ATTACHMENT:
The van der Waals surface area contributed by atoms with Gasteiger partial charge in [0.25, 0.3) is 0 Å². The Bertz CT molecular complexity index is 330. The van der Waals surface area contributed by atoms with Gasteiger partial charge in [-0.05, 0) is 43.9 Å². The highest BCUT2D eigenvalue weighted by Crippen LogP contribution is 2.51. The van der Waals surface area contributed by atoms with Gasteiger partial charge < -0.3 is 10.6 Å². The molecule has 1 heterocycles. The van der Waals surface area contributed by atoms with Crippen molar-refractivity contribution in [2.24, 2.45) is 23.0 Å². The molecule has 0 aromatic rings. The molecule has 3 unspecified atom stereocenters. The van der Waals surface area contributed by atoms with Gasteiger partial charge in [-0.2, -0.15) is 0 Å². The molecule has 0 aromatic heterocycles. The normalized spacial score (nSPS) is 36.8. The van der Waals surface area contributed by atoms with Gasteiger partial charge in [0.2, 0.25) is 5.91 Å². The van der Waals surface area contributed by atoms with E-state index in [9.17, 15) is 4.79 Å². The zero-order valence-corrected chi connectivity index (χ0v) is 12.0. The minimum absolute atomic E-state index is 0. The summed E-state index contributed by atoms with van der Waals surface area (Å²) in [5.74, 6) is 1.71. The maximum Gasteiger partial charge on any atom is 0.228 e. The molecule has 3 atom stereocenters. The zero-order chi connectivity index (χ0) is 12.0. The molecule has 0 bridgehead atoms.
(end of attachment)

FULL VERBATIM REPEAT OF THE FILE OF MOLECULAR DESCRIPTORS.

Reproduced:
The van der Waals surface area contributed by atoms with Gasteiger partial charge in [0.25, 0.3) is 0 Å². The Bertz CT molecular complexity index is 330. The van der Waals surface area contributed by atoms with Gasteiger partial charge in [-0.05, 0) is 43.9 Å². The highest BCUT2D eigenvalue weighted by Crippen LogP contribution is 2.51. The van der Waals surface area contributed by atoms with Gasteiger partial charge < -0.3 is 10.6 Å². The molecule has 1 heterocycles. The van der Waals surface area contributed by atoms with Crippen molar-refractivity contribution in [2.24, 2.45) is 23.0 Å². The molecule has 0 aromatic rings. The molecule has 3 unspecified atom stereocenters. The van der Waals surface area contributed by atoms with Gasteiger partial charge in [-0.2, -0.15) is 0 Å². The molecule has 0 aromatic heterocycles. The normalized spacial score (nSPS) is 36.8. The van der Waals surface area contributed by atoms with Gasteiger partial charge in [0.2, 0.25) is 5.91 Å². The van der Waals surface area contributed by atoms with E-state index in [9.17, 15) is 4.79 Å². The zero-order valence-corrected chi connectivity index (χ0v) is 12.0. The minimum absolute atomic E-state index is 0. The summed E-state index contributed by atoms with van der Waals surface area (Å²) in [5.74, 6) is 1.71. The maximum Gasteiger partial charge on any atom is 0.228 e. The molecule has 3 atom stereocenters. The zero-order chi connectivity index (χ0) is 12.0. The molecule has 0 bridgehead atoms.